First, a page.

This course is an introduction to biology and chemistry, stressing the relatedness and interdependence of biological concepts and their associated chemical features.


Greetings!  Your Course Shell provides you with several examples of possible assignments.  This LibGuide will address some of those while introducing resources to assist you with your research. These will fall in four broad categories.

Background Sources
These are resources to help you develop a basic understanding of a topic and perhaps help you locate resources for your Project.  These are typically online encyclopedias and dictionaries which are a useful starting point and helpful for background information.  These resources typically should not appear in your final draft.

Library Databases
There are online reference and periodical resources to which DeVry University subscribes.  You may be familiar with some of these while others may be new to you.

All of the Library's books are eBooks accessible online

Open Access
There are a growing number of online journals which are usually free to the reader.  They are self-archiving and sometimes free of  copyright and licensing restrictions (you still must cite them if you use them).  Their costs are supported by publication fees paid by authors or are externally subsidized.  The quality of open access publications varies considerably.  Some are quite reputable while others are fronts for special interest groups. 

Course Prerequisites

No prerequisites needed for this course.

Terminal Course Objectives

Course Objectives (COs) define the learning objectives that the student will be required to demonstrate by course completion.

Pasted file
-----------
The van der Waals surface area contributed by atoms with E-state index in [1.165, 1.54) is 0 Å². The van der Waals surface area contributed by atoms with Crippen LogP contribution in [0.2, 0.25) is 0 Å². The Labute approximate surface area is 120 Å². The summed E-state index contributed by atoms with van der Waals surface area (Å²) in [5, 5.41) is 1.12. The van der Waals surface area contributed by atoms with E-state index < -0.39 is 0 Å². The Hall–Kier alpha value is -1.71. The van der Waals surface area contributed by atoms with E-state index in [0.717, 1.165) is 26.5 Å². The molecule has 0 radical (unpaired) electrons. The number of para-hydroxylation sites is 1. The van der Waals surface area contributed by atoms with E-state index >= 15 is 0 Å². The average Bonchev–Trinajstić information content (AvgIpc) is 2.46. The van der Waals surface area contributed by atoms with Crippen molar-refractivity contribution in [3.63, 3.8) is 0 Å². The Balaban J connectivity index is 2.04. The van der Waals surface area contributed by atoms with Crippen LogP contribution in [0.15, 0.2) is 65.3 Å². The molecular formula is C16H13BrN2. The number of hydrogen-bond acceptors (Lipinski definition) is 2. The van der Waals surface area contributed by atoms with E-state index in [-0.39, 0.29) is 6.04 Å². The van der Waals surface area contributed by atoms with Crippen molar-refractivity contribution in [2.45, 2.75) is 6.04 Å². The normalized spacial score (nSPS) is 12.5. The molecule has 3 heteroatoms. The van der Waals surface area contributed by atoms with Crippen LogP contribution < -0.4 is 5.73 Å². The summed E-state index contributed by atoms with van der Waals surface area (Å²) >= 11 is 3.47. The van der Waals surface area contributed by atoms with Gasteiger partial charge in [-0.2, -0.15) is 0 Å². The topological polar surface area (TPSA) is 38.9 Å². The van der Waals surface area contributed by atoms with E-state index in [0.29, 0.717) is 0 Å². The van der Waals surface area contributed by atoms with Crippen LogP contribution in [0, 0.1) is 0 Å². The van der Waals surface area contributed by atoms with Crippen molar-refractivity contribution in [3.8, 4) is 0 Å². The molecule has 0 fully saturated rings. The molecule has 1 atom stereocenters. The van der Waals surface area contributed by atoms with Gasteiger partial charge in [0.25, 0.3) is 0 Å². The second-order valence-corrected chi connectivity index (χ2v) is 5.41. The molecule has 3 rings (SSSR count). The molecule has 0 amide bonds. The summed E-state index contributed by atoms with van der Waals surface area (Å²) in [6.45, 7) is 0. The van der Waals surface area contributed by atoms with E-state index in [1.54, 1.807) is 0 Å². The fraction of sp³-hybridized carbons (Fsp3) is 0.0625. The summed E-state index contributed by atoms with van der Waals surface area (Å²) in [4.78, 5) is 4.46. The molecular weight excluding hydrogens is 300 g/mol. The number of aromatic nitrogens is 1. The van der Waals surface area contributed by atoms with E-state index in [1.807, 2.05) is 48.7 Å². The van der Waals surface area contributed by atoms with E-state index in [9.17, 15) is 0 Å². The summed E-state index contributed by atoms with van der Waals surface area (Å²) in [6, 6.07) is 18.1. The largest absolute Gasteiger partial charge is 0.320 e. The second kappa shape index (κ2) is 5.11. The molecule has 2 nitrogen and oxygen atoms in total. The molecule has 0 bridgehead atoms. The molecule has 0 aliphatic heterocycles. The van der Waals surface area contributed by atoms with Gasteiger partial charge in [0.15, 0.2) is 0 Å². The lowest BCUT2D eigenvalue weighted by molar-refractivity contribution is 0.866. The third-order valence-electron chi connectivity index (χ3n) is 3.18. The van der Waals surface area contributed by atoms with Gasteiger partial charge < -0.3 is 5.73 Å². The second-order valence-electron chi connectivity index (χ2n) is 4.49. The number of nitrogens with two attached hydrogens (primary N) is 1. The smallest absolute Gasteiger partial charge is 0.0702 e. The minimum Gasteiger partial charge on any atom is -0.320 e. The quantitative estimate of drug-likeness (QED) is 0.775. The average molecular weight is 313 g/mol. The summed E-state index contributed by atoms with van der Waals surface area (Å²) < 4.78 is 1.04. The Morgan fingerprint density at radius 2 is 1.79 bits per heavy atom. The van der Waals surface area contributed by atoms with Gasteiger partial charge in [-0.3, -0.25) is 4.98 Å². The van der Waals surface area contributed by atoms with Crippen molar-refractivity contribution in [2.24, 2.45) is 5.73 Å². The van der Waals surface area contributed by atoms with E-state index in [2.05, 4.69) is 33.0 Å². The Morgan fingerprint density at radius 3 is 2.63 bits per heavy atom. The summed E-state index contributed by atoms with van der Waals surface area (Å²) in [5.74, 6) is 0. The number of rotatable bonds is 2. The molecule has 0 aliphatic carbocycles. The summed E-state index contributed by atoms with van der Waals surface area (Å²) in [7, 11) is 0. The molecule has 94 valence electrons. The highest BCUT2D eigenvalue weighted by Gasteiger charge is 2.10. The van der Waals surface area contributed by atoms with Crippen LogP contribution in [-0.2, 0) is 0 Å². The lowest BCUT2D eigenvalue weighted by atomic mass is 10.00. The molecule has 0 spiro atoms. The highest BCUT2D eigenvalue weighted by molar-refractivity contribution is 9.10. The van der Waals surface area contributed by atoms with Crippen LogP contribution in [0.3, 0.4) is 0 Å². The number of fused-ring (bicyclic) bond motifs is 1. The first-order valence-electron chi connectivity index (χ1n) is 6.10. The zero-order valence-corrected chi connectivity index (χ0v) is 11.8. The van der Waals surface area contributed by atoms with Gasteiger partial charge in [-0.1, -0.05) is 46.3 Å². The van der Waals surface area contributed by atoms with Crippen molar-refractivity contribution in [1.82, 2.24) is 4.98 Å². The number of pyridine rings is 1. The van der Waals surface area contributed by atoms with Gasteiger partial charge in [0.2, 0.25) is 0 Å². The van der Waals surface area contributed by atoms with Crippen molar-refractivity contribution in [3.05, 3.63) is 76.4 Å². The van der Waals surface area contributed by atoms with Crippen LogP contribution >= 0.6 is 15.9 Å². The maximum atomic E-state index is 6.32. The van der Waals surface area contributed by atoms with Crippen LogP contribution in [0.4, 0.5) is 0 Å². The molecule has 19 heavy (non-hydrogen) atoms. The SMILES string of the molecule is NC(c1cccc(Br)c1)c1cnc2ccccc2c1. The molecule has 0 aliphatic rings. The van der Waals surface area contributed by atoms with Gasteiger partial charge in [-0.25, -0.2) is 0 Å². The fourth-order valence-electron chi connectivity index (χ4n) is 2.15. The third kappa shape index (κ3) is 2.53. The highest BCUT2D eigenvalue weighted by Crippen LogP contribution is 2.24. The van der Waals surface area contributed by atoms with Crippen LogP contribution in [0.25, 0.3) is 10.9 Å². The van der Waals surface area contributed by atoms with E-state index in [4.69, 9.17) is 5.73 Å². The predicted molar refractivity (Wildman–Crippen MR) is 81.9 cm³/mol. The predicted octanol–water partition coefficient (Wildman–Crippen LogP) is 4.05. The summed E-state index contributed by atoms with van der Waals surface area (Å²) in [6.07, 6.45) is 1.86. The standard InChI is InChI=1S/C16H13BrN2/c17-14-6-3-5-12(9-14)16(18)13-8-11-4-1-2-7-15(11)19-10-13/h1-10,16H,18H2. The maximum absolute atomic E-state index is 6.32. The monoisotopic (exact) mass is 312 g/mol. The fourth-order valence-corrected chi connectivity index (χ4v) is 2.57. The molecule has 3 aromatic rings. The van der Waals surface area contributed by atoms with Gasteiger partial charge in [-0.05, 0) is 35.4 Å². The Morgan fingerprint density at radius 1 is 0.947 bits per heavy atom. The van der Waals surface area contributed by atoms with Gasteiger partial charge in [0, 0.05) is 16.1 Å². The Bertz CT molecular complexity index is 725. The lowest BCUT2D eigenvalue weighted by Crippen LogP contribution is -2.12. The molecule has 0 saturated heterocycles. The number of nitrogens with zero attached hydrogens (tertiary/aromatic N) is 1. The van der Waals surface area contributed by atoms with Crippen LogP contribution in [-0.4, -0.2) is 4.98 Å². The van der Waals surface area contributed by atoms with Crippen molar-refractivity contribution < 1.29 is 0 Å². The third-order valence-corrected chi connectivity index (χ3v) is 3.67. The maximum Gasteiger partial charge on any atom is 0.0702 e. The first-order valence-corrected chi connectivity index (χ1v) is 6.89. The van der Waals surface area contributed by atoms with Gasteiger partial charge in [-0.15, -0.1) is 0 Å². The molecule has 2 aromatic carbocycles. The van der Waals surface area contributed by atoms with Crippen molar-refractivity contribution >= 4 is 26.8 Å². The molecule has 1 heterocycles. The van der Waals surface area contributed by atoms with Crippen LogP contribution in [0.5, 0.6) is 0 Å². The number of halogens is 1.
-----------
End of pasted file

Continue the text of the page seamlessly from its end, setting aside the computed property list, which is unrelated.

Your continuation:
1 Given a causal observation and a proposed hypothesis, suggest another possible interpretation and a series of experiments to test these hypotheses. Example: The more it rains, the larger the cattle grow. Therefore, cattle absorb rainwater like a sponge to grow larger.

2 Given the matter surrounding you right now in your room, propose a classification scheme and analyze its structure and physical and chemical properties.

3 Given an unbalanced chemical reaction such as combination, decomposition, replacement, or oxidation-reduction, and the moles of the reactants, calculate the moles of each product.

4 Given separate known solutions of acid and base, including molarity and volumes, calculate the molarity of the products in the combined solution.

5 Given a list of organic compounds and biological macromolecules such as lipids, carbohydrates, proteins, and DNA/RNA, analyze their structures and differentiate between their major functional components.

6 Given a bacterial cell, a plant cell, and an animal cell, classify each as prokaryotic or eukaryotic, compare and contrast their structure, and evaluate how structure relates to function.

7 Given a plant and a bacterial culture, analyze how each takes up nutrients from the environment, produces energy, and uses the resulting stored energy to synthesize cellular structures.

8 Given photographs of HIV, a bacterium, and a fruit fly, analyze the pathways of genetic information within each and explain how this information can be used.

9 Given a person with a hereditary trait or condition (such as curly hair, color blindness, Down syndrome, cystic fibrosis, hemophilia, etc.), write a summary that explains the genetics of inheritance.

10 Given a photograph of a biome such as a tropical rainforest, analyze the factors that lead to the diversity of life found there.

11 Given an ecological scenario illustrating the interdependence of living things, such as grasslands or temperate deciduous forests (TDF), select one ecosystem and analyze the way energy is transferred and the material cycles that sustain the community or organisms (biomass pyramid).

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